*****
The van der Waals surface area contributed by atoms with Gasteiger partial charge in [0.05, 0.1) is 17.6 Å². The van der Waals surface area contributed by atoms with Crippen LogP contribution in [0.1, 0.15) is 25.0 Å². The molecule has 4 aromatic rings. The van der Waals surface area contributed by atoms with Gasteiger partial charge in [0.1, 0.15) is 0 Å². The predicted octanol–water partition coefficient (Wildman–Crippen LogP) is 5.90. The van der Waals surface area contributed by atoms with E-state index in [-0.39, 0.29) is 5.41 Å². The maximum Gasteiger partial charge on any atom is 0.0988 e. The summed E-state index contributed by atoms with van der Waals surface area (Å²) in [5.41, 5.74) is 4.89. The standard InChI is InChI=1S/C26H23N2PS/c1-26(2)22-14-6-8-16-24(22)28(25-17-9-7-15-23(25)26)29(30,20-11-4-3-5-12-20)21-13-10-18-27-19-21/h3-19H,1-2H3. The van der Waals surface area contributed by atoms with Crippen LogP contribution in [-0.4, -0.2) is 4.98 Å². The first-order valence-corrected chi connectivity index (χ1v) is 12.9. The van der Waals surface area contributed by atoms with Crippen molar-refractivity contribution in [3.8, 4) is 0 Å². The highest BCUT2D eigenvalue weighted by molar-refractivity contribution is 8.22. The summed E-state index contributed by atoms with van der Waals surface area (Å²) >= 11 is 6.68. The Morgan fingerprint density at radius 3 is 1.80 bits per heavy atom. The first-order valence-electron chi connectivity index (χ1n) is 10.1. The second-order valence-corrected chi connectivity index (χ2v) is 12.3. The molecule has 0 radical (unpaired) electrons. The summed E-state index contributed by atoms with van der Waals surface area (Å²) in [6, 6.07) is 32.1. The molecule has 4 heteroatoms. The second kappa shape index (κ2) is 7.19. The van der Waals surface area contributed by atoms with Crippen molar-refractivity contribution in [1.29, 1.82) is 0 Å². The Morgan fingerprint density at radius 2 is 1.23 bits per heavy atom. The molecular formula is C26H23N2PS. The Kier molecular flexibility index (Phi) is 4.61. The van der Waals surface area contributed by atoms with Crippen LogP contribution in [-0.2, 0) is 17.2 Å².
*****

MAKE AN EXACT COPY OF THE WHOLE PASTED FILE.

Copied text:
The van der Waals surface area contributed by atoms with Gasteiger partial charge in [0.05, 0.1) is 17.6 Å². The van der Waals surface area contributed by atoms with Crippen LogP contribution in [0.1, 0.15) is 25.0 Å². The molecule has 4 aromatic rings. The van der Waals surface area contributed by atoms with Gasteiger partial charge in [0.1, 0.15) is 0 Å². The predicted octanol–water partition coefficient (Wildman–Crippen LogP) is 5.90. The van der Waals surface area contributed by atoms with E-state index in [-0.39, 0.29) is 5.41 Å². The maximum Gasteiger partial charge on any atom is 0.0988 e. The summed E-state index contributed by atoms with van der Waals surface area (Å²) in [5.41, 5.74) is 4.89. The standard InChI is InChI=1S/C26H23N2PS/c1-26(2)22-14-6-8-16-24(22)28(25-17-9-7-15-23(25)26)29(30,20-11-4-3-5-12-20)21-13-10-18-27-19-21/h3-19H,1-2H3. The van der Waals surface area contributed by atoms with Crippen LogP contribution in [-0.4, -0.2) is 4.98 Å². The first-order valence-corrected chi connectivity index (χ1v) is 12.9. The van der Waals surface area contributed by atoms with Crippen molar-refractivity contribution in [3.8, 4) is 0 Å². The highest BCUT2D eigenvalue weighted by molar-refractivity contribution is 8.22. The summed E-state index contributed by atoms with van der Waals surface area (Å²) >= 11 is 6.68. The Morgan fingerprint density at radius 3 is 1.80 bits per heavy atom. The first-order valence-electron chi connectivity index (χ1n) is 10.1. The second-order valence-corrected chi connectivity index (χ2v) is 12.3. The molecule has 0 radical (unpaired) electrons. The summed E-state index contributed by atoms with van der Waals surface area (Å²) in [6, 6.07) is 32.1. The molecule has 4 heteroatoms. The second kappa shape index (κ2) is 7.19. The van der Waals surface area contributed by atoms with Crippen molar-refractivity contribution in [1.29, 1.82) is 0 Å². The Morgan fingerprint density at radius 2 is 1.23 bits per heavy atom. The molecular formula is C26H23N2PS. The Kier molecular flexibility index (Phi) is 4.61. The van der Waals surface area contributed by atoms with Crippen LogP contribution in [-0.2, 0) is 17.2 Å².